The Qina and the Nakhba

It is no new observation that Arabs, who tend to know much more history than Americans, draw a parallel between two overseas occupations of what they call Palestine. In the Nakhba, the establishment of the State of Israel, they find echoes of the Qina, which from our side we call the First Crusade. If neither geopolitical event was quite as straightforward as the unprovoked invasion of the conventional narrative, that is only par for the course of perceived national history. Which is always about Us virtuously minding our own business until They viciously turn up and stomp us. The Muslims actually took a bigger punch than the Crusades in what we call the Middle Ages; the Mongol devastation of Central Asia and Persia was provoked by extraordinary stupidity on the part of a frontier commander and his emperor, but the millions of ordinary dead would not have appreciated that.

The formative event for the Orthodox Church was the 1204 Latin conquest of Constantinople, in which the Franks divided up what was left of the Byzantine Empire as if it were an old-fashioned watch, apparently lacking any understanding beyond “Look! Shiny stuff!” Again, this was not really out-of-the-blue, and has even been treated as an internal putsch. In the same way, the Europeans conquered India by offering military assistance. Although the Spanish also overthrew the Aztecs and the Incas as external mercenaries in the service of native factions, in the light of the European impact on the continents as a whole the pre-Columbians may be conceded their unprovoked Catastrophe. In their five thousand years of history the Chinese have eaten a lot of bitterness, but the Jurchen sack of Kaifeng in 1127 probably stands out as their own resonant moment. The straightforward “they-just-came-and-spoiled-everything” perception is perhaps most accurate for the African experience and even more the Australian. The Russian-Polish-Hungarian experience of being devastated by the Mongols is the closest Europe comes to the simple narrative.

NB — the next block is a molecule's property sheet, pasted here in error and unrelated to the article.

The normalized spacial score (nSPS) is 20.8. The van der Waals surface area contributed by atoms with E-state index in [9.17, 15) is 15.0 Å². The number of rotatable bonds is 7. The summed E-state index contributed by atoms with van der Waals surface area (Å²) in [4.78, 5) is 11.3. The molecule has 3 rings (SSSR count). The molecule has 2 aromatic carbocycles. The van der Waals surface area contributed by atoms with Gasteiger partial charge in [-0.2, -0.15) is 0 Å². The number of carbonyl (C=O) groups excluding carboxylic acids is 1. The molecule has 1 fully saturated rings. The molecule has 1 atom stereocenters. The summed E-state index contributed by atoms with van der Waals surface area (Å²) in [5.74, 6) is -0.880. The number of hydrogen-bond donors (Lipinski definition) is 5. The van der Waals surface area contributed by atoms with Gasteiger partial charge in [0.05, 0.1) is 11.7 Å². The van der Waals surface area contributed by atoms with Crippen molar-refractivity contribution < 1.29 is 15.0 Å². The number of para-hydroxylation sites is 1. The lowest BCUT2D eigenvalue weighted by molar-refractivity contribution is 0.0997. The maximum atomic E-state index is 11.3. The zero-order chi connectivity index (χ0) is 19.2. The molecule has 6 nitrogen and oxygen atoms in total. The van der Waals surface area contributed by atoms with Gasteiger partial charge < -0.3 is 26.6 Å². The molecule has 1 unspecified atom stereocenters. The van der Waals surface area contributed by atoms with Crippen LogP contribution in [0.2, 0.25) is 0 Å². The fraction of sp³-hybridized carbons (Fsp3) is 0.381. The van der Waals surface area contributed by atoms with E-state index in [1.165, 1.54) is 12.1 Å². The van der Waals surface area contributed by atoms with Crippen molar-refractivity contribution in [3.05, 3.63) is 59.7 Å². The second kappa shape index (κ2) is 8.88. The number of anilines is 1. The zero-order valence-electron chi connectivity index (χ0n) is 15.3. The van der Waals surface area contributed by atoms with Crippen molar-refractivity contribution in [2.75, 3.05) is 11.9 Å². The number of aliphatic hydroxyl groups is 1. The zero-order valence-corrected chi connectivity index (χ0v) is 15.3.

The odd men out here are the Western Europeans. We have our watershed of the civilisation-destroying 1914, to be sure, but that was entirely self-inflicted. Nobody came to do it to us from outside, which is why H.G. Wells had to give us the “vast, cool and unsympathetic” Martians. He wanted to show the complacent British what it felt like to be on the receiving end of superior technology. The question is thus whether we are ever likely to understand a culture whose historical memory is dominated by alien irruption and devastation.

Posted on January 24, 2014 at 17:09 by Hugo Grinebiter · Permalink
In: GETTING MEDIEVAL, Getting Medieval, Miscellaneous

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